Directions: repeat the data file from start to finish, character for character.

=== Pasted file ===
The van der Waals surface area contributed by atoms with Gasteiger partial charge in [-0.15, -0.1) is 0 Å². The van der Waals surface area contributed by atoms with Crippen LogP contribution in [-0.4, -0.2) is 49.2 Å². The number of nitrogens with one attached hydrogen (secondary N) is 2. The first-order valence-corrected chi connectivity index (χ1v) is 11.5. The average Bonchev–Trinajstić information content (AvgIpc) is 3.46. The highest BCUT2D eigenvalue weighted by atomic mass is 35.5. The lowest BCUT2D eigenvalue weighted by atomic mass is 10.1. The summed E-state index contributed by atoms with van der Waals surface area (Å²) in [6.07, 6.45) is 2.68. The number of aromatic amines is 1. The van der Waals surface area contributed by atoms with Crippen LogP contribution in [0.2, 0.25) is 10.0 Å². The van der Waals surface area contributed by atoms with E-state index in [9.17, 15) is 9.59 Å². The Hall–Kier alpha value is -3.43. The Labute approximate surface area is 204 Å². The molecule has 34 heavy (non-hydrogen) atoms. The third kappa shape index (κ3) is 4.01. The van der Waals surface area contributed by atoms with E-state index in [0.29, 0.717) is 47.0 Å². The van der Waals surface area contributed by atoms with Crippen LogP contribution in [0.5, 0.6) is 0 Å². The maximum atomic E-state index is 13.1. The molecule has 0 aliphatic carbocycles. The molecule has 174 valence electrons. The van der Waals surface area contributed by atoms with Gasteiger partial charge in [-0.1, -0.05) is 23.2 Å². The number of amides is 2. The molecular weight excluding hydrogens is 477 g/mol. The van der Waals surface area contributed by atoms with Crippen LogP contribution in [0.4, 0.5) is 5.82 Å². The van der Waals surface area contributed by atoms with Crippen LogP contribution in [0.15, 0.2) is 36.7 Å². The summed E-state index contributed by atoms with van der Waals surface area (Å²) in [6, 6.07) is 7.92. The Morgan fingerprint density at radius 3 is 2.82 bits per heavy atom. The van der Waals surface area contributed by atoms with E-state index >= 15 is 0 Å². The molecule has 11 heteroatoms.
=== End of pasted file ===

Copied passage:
The van der Waals surface area contributed by atoms with Gasteiger partial charge in [-0.15, -0.1) is 0 Å². The van der Waals surface area contributed by atoms with Crippen LogP contribution in [-0.4, -0.2) is 49.2 Å². The number of nitrogens with one attached hydrogen (secondary N) is 2. The first-order valence-corrected chi connectivity index (χ1v) is 11.5. The average Bonchev–Trinajstić information content (AvgIpc) is 3.46. The highest BCUT2D eigenvalue weighted by atomic mass is 35.5. The lowest BCUT2D eigenvalue weighted by atomic mass is 10.1. The summed E-state index contributed by atoms with van der Waals surface area (Å²) in [6.07, 6.45) is 2.68. The number of aromatic amines is 1. The van der Waals surface area contributed by atoms with Crippen LogP contribution in [0.2, 0.25) is 10.0 Å². The van der Waals surface area contributed by atoms with E-state index in [9.17, 15) is 9.59 Å². The Hall–Kier alpha value is -3.43. The Labute approximate surface area is 204 Å². The molecule has 34 heavy (non-hydrogen) atoms. The third kappa shape index (κ3) is 4.01. The van der Waals surface area contributed by atoms with E-state index in [0.29, 0.717) is 47.0 Å². The van der Waals surface area contributed by atoms with Crippen LogP contribution in [0.5, 0.6) is 0 Å². The maximum atomic E-state index is 13.1. The molecule has 0 aliphatic carbocycles. The molecule has 174 valence electrons. The van der Waals surface area contributed by atoms with Gasteiger partial charge in [-0.1, -0.05) is 23.2 Å². The number of amides is 2. The molecular weight excluding hydrogens is 477 g/mol. The van der Waals surface area contributed by atoms with Crippen LogP contribution in [0.4, 0.5) is 5.82 Å². The van der Waals surface area contributed by atoms with Crippen LogP contribution in [0.15, 0.2) is 36.7 Å². The summed E-state index contributed by atoms with van der Waals surface area (Å²) in [6, 6.07) is 7.92. The Morgan fingerprint density at radius 3 is 2.82 bits per heavy atom. The van der Waals surface area contributed by atoms with E-state index >= 15 is 0 Å². The molecule has 11 heteroatoms.